The political instability in Tunisia could put the future of the country’s 2,000 year-old-Jewish community under threat.
More than 100 people are believed to have died and many more been injured in violent anti-government clashes in the North African country, which last week triggered the president of 23 years to flee to Saudi Arabia.
The American Jewish Committee (AJC) said that the target of the rage was the ruling party and not Tunisia’s Jewish population, which is estimated to be anywhere between 1,500 and 3,000-strong.
Before Tunisian won independence from France in 1956, the country was home to 100,000 Jews and it remains one of the largest communities in the Arab world.
Jason Isaacson, the AJC’s director of government and international affairs, said that so far there had been “no signs of rhetoric or violence of any sort or any efforts in any way to target protests or any negative acts against the Jewish community.”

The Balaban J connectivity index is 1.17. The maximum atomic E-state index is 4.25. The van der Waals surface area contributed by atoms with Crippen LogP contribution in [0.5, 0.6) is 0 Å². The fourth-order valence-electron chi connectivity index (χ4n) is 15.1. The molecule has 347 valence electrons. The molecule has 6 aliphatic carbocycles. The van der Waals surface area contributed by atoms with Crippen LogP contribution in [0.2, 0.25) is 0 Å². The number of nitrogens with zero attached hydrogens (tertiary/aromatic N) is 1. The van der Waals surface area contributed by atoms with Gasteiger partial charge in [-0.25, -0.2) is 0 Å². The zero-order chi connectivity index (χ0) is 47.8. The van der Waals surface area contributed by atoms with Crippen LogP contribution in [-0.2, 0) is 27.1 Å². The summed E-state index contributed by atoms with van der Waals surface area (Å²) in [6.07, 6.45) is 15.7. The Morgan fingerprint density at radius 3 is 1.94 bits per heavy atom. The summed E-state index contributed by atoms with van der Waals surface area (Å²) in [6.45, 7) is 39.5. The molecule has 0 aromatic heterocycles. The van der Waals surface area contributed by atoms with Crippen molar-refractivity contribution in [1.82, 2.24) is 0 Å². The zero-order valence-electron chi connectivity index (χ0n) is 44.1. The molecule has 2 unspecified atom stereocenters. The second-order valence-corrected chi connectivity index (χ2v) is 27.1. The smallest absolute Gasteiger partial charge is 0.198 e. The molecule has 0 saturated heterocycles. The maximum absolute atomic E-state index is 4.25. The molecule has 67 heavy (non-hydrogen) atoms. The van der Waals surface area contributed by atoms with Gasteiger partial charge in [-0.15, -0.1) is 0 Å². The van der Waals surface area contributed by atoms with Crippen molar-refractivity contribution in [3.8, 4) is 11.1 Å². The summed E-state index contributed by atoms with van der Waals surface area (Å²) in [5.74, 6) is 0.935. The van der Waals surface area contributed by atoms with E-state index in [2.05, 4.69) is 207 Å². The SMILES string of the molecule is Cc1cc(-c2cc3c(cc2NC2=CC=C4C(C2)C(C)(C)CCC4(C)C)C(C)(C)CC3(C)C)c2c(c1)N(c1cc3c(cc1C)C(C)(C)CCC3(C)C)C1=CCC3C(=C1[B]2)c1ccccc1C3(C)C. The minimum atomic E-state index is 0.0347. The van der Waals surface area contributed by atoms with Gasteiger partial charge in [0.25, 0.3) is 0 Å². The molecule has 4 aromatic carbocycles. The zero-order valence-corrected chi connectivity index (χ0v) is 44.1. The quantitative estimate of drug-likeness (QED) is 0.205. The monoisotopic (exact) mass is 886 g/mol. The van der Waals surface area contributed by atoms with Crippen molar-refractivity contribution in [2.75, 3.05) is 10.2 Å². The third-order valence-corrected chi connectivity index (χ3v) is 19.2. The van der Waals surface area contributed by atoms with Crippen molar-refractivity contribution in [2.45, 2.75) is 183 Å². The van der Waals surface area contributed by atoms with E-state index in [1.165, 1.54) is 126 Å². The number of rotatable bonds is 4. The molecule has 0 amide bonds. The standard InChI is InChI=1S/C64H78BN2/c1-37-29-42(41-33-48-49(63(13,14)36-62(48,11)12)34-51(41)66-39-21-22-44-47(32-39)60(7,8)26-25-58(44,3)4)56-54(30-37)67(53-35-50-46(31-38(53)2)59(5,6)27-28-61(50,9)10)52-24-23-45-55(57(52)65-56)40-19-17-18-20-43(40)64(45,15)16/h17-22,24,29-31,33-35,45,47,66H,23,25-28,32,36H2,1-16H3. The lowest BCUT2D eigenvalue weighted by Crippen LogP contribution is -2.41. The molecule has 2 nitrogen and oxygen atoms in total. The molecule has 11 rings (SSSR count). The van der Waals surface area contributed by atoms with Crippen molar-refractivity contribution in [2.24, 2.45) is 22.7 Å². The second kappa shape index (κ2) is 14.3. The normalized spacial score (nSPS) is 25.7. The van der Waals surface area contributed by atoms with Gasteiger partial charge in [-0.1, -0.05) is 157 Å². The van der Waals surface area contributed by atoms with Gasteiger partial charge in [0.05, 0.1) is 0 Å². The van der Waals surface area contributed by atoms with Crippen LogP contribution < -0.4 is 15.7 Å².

But Daniel Cohen, a Jewish resident of Tunis, told Ha 'aretz newspaper that the future of the community was not certain. He said: "If the situation continues as it is now, we will definitely have to leave or immigrate to Israel.
"Nothing is certain in Tunisia today. The country is on the verge of crisis."
Israeli holidaymakers have also been evacuated from the country out of fears for their safety.
Israel’s Tunisian-born deputy prime minister, Silvan Shalom, said Israel would be ready to assist to Tunisian Jews if the need arose.
He said: "We have to take everything into account and get prepared if something will happen.”
There are suggestions that the protests could have a knock-on effect around the Arab world.
The uprising was triggered by the fatal self-immolation of an unemployed Tunisian graduate last month in protest at government policies, and there have been reports of similar incidents in Egypt, Mauritania and Tunisia’s neighbour Algeria.